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You just bought a new tent and are ready to hit the wilderness, right? You did your research. You read the reviews. You talked to your friends. You got the absolute best option available for your price point. So, it is waterproof, right?

That is a very good question. Every tent claims some level of waterproofing or water resistance on the floor. This really means little until you break down the actual construction of the floor. It is always suggested that you add a tent footprint to your standard tent construction to preserve the life of your tent floor.  Every tent has a waterproof rating and a specific thickness. This determines how durable it will be. It’s not like you can just replace the floor and leave the rest of the tent intact. If the floor is ruined, the tent is ruined.

Last spring, I took my son out to do some wilderness camping and get away from the chaos that was all around us. We found a rough spot to set up camp and put up a brand new tent I picked up for a deal online. We built our fire, cooked dinner, made smores, and tucked in for the night. It started raining at about midnight, but I was confident our tent would hold up. At about 3am I woke up in a small pond in our tent and we hand to spend the night in our car. Never assume that your tent does not need a footprint.

Fact of the matter is that there is lots of nasty terrain where we will set up our tents. It is easy for the debris on the ground to poke through a tent if you are not careful. This is why it is important to be selective on your campsite. The site you choose can do lots of damage to your setup. If you do not have access to a sized footprint, there are other makeshift options you can consider. In this article we will discuss the purpose of a tent footprint and the best way for you to protect your tent.

What is a Tent Footprint?

As mentioned above, tent floors need to be protected. A tent footprint is a piece of fabric sized to fit the bottom of your tent and protect its floor. It protects from both moisture and from the rocks and twigs that can poke holes in your tent. While some of this potential damage happens instantly with a hole created, you will also see a general wearing of the fabric from debris. The tent footprint protects the tent floor from all of this.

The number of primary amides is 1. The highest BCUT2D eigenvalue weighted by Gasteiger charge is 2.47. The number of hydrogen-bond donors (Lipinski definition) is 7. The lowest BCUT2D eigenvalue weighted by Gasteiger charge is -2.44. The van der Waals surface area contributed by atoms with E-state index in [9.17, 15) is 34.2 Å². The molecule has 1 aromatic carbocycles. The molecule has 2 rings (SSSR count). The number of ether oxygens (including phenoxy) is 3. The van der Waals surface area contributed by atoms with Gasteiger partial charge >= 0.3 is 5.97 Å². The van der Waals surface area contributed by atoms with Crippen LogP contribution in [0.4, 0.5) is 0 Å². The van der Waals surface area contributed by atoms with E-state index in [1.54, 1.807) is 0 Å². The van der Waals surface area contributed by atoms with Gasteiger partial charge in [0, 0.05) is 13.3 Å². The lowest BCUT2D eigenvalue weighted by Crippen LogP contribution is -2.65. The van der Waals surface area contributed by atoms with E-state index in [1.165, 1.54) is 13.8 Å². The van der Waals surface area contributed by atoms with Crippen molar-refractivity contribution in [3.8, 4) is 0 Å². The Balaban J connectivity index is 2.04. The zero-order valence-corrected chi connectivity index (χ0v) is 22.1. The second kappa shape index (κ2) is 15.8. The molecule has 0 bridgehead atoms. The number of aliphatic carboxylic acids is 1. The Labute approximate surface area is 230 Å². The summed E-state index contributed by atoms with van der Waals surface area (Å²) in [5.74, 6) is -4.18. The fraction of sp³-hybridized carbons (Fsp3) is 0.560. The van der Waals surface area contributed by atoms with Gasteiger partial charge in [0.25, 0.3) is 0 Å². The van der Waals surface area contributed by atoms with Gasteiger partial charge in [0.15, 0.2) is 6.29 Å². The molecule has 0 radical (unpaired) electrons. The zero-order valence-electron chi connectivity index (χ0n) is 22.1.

Rule Number One

No matter what material is used, you must be sure that the edges of your tent footprint do not extend past the walls of the tent. There could be lots of rain running off of the walls of your tent, and you want that water to run to the side and seep into the soil. If the edges of your tent footprint hang out past the walls of your tent, the tent footprint will collect water. This water will pool and eventually seep inside the tent. Obviously, this is not the result for which we are working. If you are stuck with a tent footprint that is too big, tuck the edges underneath so that they line up with the walls of the tent.

Denier Count

To understand the importance of a tent footprint, you must first understand the variable durability of tent. The primary term used to compare durability of tent fabric is the Denier. The higher the Denier count, the thicker and more durable the fabric will be. For example, a tent with a Denier count of 75 would be much more durable than a tent with a Denier count of 20. If you buy a tent with a higher Denier count and pair it with a tent footprint, it will last even longer.

Waterproofing Ratings

Tent materials also have a waterproof rating listed in millimeters. This figure describes how much pressure is required to create a fabric leak due to pores in the fabric expanding. A tent with a floor rating of 3000 mm would be more waterproof than a floor with a rating of 1000 mm. This will clearly tell you how important a tent footprint can be.

Pick Your Campsite

No matter what quality of tent or tent footprint you have, you should be careful about picking your campsite. You want to be sure that it is clear of rocks, twigs, pinecones, and any other debris. The more debris you have against your tent floor or footprint, the more wear and tear it will face. It also makes lying down fairly uncomfortable. If you are selective about where you camp, you can be sure your gear will last longer.

Footprint Options

You can always buy a sized tent footprint for roughly $50. You can also come up with creative ways to make your own. Since you need the footprint to match the walls of the tent, you will typically be starting with a large sheet of plastic or tarp and cutting it to shape. You can use lots of different thicknesses of plastic for your tent footprint as long as the shape is perfect. If you prefer to use something fibrous that is more durable, a tarp can work. 

In the end, the goal is just to stay dry. Sure, you can set up your tent without a footprint and hope that you have no leaks. Even if you have no water in your tent today, you might down the road because of wear and tear on the floor of the tent. Whether you buy a tent footprint or make your own, it is a good investment to be sure you tent lasts. 

A good tent could last a lifetime if it is protected and cared for. I still have camping equipment that was passed down from my grandfather. Not only will a tent footprint save you money on gear, but it will give your gear a history and lots of stories to pass on to your kids and grandkids.

By John Londergan

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